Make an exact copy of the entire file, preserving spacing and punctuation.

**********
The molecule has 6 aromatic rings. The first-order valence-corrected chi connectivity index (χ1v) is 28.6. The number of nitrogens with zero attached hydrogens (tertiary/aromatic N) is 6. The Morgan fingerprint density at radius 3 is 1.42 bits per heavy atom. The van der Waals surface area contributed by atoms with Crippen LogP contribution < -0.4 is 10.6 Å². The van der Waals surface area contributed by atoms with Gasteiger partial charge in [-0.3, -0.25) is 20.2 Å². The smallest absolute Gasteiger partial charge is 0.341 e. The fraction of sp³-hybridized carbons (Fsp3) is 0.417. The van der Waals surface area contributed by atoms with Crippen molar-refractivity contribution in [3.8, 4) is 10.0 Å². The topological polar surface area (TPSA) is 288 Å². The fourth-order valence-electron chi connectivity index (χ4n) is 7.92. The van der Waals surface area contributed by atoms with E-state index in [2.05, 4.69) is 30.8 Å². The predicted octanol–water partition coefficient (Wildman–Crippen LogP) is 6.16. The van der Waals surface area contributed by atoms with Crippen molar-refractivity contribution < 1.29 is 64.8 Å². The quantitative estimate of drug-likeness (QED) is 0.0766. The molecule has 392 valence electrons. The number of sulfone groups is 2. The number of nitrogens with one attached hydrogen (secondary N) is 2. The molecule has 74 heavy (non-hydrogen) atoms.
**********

The molecule has 6 aromatic rings. The first-order valence-corrected chi connectivity index (χ1v) is 28.6. The number of nitrogens with zero attached hydrogens (tertiary/aromatic N) is 6. The Morgan fingerprint density at radius 3 is 1.42 bits per heavy atom. The van der Waals surface area contributed by atoms with Crippen LogP contribution < -0.4 is 10.6 Å². The van der Waals surface area contributed by atoms with Gasteiger partial charge in [-0.3, -0.25) is 20.2 Å². The smallest absolute Gasteiger partial charge is 0.341 e. The fraction of sp³-hybridized carbons (Fsp3) is 0.417. The van der Waals surface area contributed by atoms with Crippen molar-refractivity contribution in [3.8, 4) is 10.0 Å². The topological polar surface area (TPSA) is 288 Å². The fourth-order valence-electron chi connectivity index (χ4n) is 7.92. The van der Waals surface area contributed by atoms with E-state index in [2.05, 4.69) is 30.8 Å². The predicted octanol–water partition coefficient (Wildman–Crippen LogP) is 6.16. The van der Waals surface area contributed by atoms with Crippen molar-refractivity contribution < 1.29 is 64.8 Å². The quantitative estimate of drug-likeness (QED) is 0.0766. The molecule has 392 valence electrons. The number of sulfone groups is 2. The number of nitrogens with one attached hydrogen (secondary N) is 2. The molecule has 74 heavy (non-hydrogen) atoms.